Simple. Try forgetting to remember. Thank you very much. Forty quid. Very existential.
But what happens when you’re not good with trowel and filler and the crack still shows? I know existential all right – existential’s which bits of the world you choose to let in or leave out. We’re not blessed with choice. A large lump of the outside has let itself in without a by-your-leave.
She says it’s Chinese water torture.
So, here we are. Stuck. No one wants it. We’ve tried, put it with half a dozen agents. Would you live here? People are too canny. I’ve watched them blanch when they stand in the hall listening. Cheeky fuckers, they’re thinking. Buy this?
She lost her job at the library. Now what does she do? Shopping, buying things we need and things we don’t, wandering the streets, hiding herself on a bench in the park. What else, poor soul? Mornings she sits in the café on the quay, hunched over a cappuccino. Haunted, hearing it way down in the town, with a clear view of her torturer high over the roofs. When there’s no longer an excuse for not going home, she slips upstairs to the bedroom and lies under the duvet, cheap fiction littering the covers, radio turned up full.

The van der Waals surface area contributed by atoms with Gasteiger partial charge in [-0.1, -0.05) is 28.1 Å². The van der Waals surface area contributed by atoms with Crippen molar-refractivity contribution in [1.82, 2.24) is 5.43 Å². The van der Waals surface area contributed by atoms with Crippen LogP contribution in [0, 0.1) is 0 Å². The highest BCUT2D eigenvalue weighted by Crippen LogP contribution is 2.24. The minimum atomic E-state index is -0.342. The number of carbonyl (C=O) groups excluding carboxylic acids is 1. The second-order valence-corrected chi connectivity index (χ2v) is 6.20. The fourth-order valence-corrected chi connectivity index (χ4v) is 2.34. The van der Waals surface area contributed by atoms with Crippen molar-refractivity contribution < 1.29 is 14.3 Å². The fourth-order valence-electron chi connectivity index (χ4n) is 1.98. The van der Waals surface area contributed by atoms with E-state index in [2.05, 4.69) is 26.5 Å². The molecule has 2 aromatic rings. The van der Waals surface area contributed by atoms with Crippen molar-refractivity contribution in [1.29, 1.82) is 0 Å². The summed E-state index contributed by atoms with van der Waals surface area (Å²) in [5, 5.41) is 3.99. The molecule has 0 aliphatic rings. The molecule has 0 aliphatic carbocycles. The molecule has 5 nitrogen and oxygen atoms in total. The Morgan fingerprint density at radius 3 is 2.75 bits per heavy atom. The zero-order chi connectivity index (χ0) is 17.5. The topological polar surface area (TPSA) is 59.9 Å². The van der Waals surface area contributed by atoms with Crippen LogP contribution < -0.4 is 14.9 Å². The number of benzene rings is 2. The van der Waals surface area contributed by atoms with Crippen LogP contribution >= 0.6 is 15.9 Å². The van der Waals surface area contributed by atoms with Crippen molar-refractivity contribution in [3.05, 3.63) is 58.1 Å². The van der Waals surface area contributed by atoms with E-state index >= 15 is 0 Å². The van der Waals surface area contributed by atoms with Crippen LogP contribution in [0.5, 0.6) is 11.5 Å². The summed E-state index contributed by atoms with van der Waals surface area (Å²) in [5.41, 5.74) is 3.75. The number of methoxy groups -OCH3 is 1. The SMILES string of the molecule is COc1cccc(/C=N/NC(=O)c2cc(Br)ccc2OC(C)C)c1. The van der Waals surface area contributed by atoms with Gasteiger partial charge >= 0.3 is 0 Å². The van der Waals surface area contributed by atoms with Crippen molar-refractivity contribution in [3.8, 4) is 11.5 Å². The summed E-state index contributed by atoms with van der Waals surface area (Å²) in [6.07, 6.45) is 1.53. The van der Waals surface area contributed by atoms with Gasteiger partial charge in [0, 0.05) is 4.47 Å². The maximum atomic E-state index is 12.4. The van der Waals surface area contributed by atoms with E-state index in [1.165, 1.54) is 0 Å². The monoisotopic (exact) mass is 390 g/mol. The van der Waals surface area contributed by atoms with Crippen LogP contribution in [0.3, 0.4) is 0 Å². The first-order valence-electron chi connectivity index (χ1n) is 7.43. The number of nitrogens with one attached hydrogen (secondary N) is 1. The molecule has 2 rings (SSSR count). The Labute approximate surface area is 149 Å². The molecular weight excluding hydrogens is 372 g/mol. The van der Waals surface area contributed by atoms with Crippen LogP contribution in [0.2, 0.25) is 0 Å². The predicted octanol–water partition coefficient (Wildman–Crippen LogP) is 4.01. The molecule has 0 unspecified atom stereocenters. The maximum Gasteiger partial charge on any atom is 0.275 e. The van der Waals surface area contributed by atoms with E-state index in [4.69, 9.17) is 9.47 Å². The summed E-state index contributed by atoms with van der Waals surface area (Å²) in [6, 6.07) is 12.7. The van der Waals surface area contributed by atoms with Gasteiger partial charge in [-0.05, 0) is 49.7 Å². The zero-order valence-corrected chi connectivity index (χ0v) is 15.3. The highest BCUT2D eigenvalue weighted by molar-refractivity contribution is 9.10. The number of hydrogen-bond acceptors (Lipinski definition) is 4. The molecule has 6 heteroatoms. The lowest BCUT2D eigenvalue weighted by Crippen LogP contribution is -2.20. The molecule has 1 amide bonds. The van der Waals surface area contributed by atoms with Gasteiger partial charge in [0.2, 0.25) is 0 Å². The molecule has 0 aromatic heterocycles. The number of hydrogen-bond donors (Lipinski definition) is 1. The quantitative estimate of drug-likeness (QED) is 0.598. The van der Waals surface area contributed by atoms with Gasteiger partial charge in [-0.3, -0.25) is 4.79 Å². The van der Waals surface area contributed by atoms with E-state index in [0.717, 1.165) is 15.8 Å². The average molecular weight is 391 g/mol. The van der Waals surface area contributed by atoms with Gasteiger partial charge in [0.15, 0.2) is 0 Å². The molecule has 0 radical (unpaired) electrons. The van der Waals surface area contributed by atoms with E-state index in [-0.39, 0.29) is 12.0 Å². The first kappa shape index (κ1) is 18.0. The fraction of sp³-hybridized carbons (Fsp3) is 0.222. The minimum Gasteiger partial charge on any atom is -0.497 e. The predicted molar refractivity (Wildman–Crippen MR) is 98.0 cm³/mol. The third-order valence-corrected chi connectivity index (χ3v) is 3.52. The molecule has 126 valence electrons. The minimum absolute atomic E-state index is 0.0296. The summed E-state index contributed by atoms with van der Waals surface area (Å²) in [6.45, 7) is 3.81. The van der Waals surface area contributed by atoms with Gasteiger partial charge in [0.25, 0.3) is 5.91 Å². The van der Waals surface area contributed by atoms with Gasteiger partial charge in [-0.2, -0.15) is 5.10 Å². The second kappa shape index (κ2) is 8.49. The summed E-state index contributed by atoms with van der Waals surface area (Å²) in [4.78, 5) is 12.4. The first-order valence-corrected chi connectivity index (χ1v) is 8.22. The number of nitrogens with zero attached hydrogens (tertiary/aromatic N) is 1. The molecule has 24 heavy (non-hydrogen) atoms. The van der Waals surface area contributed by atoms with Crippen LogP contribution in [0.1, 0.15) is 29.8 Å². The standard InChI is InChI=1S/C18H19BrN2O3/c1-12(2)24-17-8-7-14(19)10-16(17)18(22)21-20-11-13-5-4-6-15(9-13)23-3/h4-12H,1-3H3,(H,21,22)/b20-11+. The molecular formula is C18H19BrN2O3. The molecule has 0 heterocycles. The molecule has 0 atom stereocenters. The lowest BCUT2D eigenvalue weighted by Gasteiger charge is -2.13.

And me? I’m hunched over my desk on the far side of town, imagining her suffering. When the phone stops I’m conscious of the trace. Like a tap dripping in a distant room. Am I hearing it? I can’t tell any more. But a sound in the head’s a sound, real or imagined. There’s existential for you.
It brought us together at the beginning, but quickly shook apart everything we were trying to build. Soon it was me downstairs doing my thing, her upstairs doing hers. Did we talk about it? Never. What to say? When you talk you remember.
Sometimes I wonder whether the same torment is being acted out next door. And next door to that. The same hell in different rooms. Maybe they don’t talk either.
My day off. It’s only nine but it’s got to me already. I try to put myself in synch with it. Turn it into a rhythm. I tap the kitchen table, adjust the pace to the thuds. But it’s disorienting, atonal. Then I go wandering, pushing ever smaller pockets of dust across the floor with the toe of my shoe.